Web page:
The District 75 students were so successful using WeDo 2.0 and LEGO® MINDSTORMS® Education EV3 that Arnold and Kogan both began looking for ways to expand the programs. They found a partner in FIRST® LEGO® League. “We asked if we could adapt their FIRST® LEGO® League Jr. competition specifically for special education students.” Says Kogan. FIRST® said yes and now District 75 hosts an annual internal competition at the Hall of Science in Queens. The district supplies the kits and the kids take on the same challenges and themes modified to meet their learning styles as the actual FIRST® LEGO® League competitors. “It’s really been amazing to watch these students verbalize, communicate, and connect,” says Arnold.

Flexing the FLL rules to meet these kids where they are, Kogan says many kids take their projects to the next level, “I even had a student, a nonverbal kid, that was so into it that he had his mom get him a cell phone so he could control the robot via Bluetooth!” he says. 

 

Struggles with language and communication are common in District 75 students. By teaming them they’re thrown into a scenario where they have to collaborate and communicate to succeed. Arnold remembers a past year where he had each student focus on one small build that fit within the competition theme. “They had fun doing it and they were excited and eager to share. You could see they had become more confident.” Their final project combined components from three or four of the individual builds. They realized that if they worked collectively they could create a more effective solution. “It really facilitated a vast improvement in communication. They were able to tell each other what they were working on and how it worked.” Arnold says by the end the kids were so excited they wanted to present to the superintendent and anyone else who would listen. It was a transformation for a group of students who in many other school situations are quiet and not eager to speak at all.

The real thrill for Arnold and Kogan is the next step, when students take the skills they’re learning and apply them to solve real world problems. “I think that’s one of the most important things LEGO Education does, it allows for that transference of skills.” Says Kogan. Arnold has seen it first-hand. One of his most withdrawn students became very invested in the coding and design aspect of the projects. To foster his enthusiasm, Arnold introduced him to some online LEGO design platforms. He began designing projects and enlisting his classmates to aide in the builds, collaborating with them almost as a foreman in the construction of his designs. The student even started to look at problems within his community and created a design for gardens at the school, that would help address issues of hunger in the city. “It was such a cool design that we reached out to city councils and we’ve started to procure funding to build the real thing,” says Arnold.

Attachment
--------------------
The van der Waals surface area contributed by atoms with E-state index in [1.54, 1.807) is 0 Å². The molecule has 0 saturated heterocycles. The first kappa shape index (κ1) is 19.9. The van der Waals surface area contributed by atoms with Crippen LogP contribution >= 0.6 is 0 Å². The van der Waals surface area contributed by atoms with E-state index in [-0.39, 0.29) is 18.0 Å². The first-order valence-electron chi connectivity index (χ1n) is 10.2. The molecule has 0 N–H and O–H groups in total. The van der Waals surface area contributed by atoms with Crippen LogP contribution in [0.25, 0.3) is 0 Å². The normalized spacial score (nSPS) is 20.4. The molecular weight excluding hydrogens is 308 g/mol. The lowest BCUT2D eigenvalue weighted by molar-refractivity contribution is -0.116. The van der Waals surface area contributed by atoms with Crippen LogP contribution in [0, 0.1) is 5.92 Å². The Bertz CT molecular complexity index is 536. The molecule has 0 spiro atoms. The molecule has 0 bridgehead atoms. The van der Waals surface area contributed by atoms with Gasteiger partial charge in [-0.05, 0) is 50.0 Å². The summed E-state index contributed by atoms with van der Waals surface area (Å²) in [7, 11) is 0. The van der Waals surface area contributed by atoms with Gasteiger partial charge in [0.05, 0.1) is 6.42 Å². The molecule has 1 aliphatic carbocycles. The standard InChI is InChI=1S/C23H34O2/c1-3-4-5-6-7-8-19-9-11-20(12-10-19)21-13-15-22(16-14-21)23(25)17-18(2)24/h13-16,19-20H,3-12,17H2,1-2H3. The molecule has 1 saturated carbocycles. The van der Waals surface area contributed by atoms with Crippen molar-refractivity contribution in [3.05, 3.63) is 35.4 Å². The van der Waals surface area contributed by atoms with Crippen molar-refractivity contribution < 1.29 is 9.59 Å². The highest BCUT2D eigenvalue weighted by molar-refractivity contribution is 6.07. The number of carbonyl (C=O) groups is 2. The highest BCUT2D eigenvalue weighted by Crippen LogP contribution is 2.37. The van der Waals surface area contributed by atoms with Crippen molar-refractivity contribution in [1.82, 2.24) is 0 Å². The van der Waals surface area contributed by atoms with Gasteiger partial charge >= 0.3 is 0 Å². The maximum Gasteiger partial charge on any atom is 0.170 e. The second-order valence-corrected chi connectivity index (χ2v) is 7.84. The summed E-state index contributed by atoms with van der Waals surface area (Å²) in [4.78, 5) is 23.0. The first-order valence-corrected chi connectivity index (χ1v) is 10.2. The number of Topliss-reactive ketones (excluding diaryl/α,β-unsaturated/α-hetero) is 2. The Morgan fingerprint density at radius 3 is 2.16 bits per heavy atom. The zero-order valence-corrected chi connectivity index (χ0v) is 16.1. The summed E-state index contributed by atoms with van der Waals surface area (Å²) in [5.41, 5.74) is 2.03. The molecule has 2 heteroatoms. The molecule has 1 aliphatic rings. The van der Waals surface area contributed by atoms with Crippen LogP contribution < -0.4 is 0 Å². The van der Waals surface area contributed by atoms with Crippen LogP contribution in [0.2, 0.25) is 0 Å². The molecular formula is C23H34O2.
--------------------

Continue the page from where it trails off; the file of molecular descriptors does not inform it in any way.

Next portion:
Students developing communication and collaboration skills using LEGO Education WeDo 2.0 sets

With these types of outcomes it’s obvious that for the students of District 75, a hands-on project based approach to learning combined with resources like LEGO® Education solutions is providing a pathway to success that’s easy to navigate for all types of learners. Kogan says it well, “There are many ways to learn and it can and should be fun. LEGO Education helps us address those multiple entry points so that students are excited, interested, and engaged for the whole class period.”­